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Double Trouble For Africa As Ebola Makes A Return

Even as Africa battles the deadly COVID-19 virus, an old foe, which decimated part of the
continent’s population a few years ago has returned.

The Ebola virus has been officially confirmed to be in circulation in Guinea after three people
died of infections in the West African country.

The World Health Organization says it has been jolted into alertness as the development in
Guinea is described as an epidemic.

“The WHO is on full alert and is in contact with the manufacturer [of a vaccine] to ensure the
necessary doses are made available as quickly as possible to help fight back,” Alfred George Ki-
Zerbo, the WHO representative in Guinea, is quoted as saying.

Ebola is a very infectious virus which kills by first weakening the immune system of victims. The
three who have died, together with four others – fell ill with diarrhoea, vomiting and bleeding
after attending the burial of a nurse.

Between 2013 and 2016 more than 11,000 people died in the West Africa Ebola epidemic,
which began in Guinea.

In response to that epidemic, which mainly affected Guinea and its neighbours Liberia and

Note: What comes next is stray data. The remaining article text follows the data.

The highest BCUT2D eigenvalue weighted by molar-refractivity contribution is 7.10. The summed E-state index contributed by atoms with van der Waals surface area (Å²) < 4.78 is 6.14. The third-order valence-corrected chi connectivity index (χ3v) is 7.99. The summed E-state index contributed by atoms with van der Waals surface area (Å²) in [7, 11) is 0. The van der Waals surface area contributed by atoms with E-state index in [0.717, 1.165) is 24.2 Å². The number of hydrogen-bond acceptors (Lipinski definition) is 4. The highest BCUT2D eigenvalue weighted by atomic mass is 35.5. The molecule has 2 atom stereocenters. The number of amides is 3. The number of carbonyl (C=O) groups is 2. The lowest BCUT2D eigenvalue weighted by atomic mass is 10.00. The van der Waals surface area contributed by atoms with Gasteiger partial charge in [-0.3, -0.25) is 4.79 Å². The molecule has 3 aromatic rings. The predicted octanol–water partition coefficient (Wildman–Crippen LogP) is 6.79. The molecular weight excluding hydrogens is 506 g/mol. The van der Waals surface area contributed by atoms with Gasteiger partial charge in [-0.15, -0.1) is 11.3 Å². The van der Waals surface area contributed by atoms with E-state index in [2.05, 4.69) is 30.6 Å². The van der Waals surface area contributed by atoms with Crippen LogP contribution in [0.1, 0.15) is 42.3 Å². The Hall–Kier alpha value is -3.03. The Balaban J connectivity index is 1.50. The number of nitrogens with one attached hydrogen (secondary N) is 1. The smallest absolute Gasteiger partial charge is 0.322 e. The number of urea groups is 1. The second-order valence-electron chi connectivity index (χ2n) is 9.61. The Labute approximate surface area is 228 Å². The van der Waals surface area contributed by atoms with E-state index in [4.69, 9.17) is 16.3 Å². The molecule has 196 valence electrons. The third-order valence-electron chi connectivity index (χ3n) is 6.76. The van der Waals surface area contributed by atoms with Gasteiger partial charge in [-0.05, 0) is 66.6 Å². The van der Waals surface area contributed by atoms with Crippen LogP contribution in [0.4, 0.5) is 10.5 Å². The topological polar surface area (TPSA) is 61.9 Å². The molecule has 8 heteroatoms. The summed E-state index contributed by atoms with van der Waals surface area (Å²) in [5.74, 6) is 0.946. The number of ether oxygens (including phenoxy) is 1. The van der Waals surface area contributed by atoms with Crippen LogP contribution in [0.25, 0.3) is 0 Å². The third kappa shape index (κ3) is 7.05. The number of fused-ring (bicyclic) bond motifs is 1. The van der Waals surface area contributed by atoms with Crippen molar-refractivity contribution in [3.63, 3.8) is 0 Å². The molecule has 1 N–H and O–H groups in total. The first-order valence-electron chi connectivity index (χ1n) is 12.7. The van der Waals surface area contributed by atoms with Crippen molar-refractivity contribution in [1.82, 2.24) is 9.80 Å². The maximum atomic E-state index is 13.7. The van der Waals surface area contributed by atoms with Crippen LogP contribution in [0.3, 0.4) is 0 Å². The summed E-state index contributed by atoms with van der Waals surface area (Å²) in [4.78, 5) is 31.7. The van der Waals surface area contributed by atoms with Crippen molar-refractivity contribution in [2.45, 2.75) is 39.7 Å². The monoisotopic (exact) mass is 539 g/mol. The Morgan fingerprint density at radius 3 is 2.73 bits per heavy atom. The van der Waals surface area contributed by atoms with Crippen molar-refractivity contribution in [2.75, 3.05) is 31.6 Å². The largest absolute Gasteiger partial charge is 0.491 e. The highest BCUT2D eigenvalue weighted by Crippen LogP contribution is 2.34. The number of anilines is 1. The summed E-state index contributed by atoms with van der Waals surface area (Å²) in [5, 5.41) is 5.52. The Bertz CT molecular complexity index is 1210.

In Sierra Leone, several vaccines were trialled, which have since been successfully used to fight
outbreaks in the Democratic Republic of Congo.

An Ebola vaccine was first trialled over four months in 2015 in Guinea – and drugs that can
increase the survival rate of patients have also been developed in recent years, reports the AFP.

Newly developed vaccines will be acquired through the World Health Organization (WHO),
officials said.

Guinea shares border with Ghana’s westerly neighbour, the Ivory Coast. the outbreak is coming
as the continent is facing an onslaught from the deadly Coronavirus which has killed thousands
across the continent.

Ebola is a virus that initially causes sudden fever, intense weakness, muscle pain and a sore

It progresses to vomiting, diarrhoea and both internal and external bleeding People are infected when they have direct contact through broken skin, or the mouth and nose, with the blood, vomit, faeces or bodily fluids of someone with Ebola. Patients tend to die from dehydration and multiple organ failure.

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